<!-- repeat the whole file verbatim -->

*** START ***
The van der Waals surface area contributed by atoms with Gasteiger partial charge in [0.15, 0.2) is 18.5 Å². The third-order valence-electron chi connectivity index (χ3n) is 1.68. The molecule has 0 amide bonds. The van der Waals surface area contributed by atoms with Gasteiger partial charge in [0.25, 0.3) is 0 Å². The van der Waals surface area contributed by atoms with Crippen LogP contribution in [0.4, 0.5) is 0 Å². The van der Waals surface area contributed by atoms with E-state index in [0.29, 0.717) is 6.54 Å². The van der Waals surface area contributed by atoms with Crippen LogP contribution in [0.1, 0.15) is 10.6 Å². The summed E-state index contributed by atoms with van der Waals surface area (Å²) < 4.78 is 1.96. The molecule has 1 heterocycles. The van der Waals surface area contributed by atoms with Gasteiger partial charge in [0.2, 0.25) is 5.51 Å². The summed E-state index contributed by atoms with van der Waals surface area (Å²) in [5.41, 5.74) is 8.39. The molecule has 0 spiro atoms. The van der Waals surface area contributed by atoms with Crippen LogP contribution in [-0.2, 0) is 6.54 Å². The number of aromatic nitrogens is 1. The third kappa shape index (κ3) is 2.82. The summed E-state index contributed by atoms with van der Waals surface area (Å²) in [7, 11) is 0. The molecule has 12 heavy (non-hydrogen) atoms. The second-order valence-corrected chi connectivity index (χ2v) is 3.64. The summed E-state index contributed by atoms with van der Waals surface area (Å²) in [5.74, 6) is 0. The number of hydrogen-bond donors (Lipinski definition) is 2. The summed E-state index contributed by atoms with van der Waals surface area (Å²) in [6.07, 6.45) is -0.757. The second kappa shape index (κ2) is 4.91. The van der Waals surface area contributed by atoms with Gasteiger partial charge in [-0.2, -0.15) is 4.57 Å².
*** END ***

The van der Waals surface area contributed by atoms with Gasteiger partial charge in [0.15, 0.2) is 18.5 Å². The third-order valence-electron chi connectivity index (χ3n) is 1.68. The molecule has 0 amide bonds. The van der Waals surface area contributed by atoms with Gasteiger partial charge in [0.25, 0.3) is 0 Å². The van der Waals surface area contributed by atoms with Crippen LogP contribution in [0.4, 0.5) is 0 Å². The van der Waals surface area contributed by atoms with E-state index in [0.29, 0.717) is 6.54 Å². The van der Waals surface area contributed by atoms with Crippen LogP contribution in [0.1, 0.15) is 10.6 Å². The summed E-state index contributed by atoms with van der Waals surface area (Å²) < 4.78 is 1.96. The molecule has 1 heterocycles. The van der Waals surface area contributed by atoms with Gasteiger partial charge in [0.2, 0.25) is 5.51 Å². The summed E-state index contributed by atoms with van der Waals surface area (Å²) in [5.41, 5.74) is 8.39. The molecule has 0 spiro atoms. The van der Waals surface area contributed by atoms with Crippen LogP contribution in [-0.2, 0) is 6.54 Å². The number of aromatic nitrogens is 1. The third kappa shape index (κ3) is 2.82. The summed E-state index contributed by atoms with van der Waals surface area (Å²) in [7, 11) is 0. The molecule has 12 heavy (non-hydrogen) atoms. The second-order valence-corrected chi connectivity index (χ2v) is 3.64. The summed E-state index contributed by atoms with van der Waals surface area (Å²) in [5.74, 6) is 0. The number of hydrogen-bond donors (Lipinski definition) is 2. The summed E-state index contributed by atoms with van der Waals surface area (Å²) in [6.07, 6.45) is -0.757. The second kappa shape index (κ2) is 4.91. The van der Waals surface area contributed by atoms with Gasteiger partial charge in [-0.2, -0.15) is 4.57 Å².